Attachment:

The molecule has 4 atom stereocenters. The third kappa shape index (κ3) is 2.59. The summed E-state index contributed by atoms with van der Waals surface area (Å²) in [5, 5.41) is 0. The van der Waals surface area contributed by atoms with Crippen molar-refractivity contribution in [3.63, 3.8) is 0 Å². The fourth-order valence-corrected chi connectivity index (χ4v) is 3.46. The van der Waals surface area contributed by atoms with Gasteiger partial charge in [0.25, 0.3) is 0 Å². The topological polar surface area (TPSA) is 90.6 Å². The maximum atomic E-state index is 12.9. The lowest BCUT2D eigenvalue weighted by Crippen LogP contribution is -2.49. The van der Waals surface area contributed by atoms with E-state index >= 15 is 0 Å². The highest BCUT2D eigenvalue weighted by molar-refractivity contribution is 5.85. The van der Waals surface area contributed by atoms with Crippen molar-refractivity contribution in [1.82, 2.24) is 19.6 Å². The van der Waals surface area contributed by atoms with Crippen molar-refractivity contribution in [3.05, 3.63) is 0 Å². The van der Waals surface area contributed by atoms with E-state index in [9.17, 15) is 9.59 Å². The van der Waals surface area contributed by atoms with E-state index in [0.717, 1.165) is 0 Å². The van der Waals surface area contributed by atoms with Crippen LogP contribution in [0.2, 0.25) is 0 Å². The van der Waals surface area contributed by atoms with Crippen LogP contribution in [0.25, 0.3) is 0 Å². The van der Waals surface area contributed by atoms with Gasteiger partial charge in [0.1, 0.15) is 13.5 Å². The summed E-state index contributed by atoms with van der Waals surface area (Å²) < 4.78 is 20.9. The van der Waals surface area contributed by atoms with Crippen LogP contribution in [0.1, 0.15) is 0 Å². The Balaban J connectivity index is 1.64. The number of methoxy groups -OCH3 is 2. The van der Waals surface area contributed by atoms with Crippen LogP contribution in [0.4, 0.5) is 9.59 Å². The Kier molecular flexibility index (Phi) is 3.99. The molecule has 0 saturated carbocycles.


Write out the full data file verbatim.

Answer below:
The molecule has 4 atom stereocenters. The third kappa shape index (κ3) is 2.59. The summed E-state index contributed by atoms with van der Waals surface area (Å²) in [5, 5.41) is 0. The van der Waals surface area contributed by atoms with Crippen molar-refractivity contribution in [3.63, 3.8) is 0 Å². The fourth-order valence-corrected chi connectivity index (χ4v) is 3.46. The van der Waals surface area contributed by atoms with Gasteiger partial charge in [0.25, 0.3) is 0 Å². The topological polar surface area (TPSA) is 90.6 Å². The maximum atomic E-state index is 12.9. The lowest BCUT2D eigenvalue weighted by Crippen LogP contribution is -2.49. The van der Waals surface area contributed by atoms with E-state index >= 15 is 0 Å². The highest BCUT2D eigenvalue weighted by molar-refractivity contribution is 5.85. The van der Waals surface area contributed by atoms with Crippen molar-refractivity contribution in [1.82, 2.24) is 19.6 Å². The van der Waals surface area contributed by atoms with Crippen molar-refractivity contribution in [3.05, 3.63) is 0 Å². The van der Waals surface area contributed by atoms with E-state index in [9.17, 15) is 9.59 Å². The van der Waals surface area contributed by atoms with E-state index in [0.717, 1.165) is 0 Å². The van der Waals surface area contributed by atoms with Crippen LogP contribution in [0.2, 0.25) is 0 Å². The van der Waals surface area contributed by atoms with Crippen LogP contribution in [0.25, 0.3) is 0 Å². The van der Waals surface area contributed by atoms with Gasteiger partial charge in [0.1, 0.15) is 13.5 Å². The summed E-state index contributed by atoms with van der Waals surface area (Å²) < 4.78 is 20.9. The van der Waals surface area contributed by atoms with Crippen LogP contribution in [0.1, 0.15) is 0 Å². The Balaban J connectivity index is 1.64. The number of methoxy groups -OCH3 is 2. The van der Waals surface area contributed by atoms with Crippen LogP contribution in [0.4, 0.5) is 9.59 Å². The Kier molecular flexibility index (Phi) is 3.99. The molecule has 0 saturated carbocycles.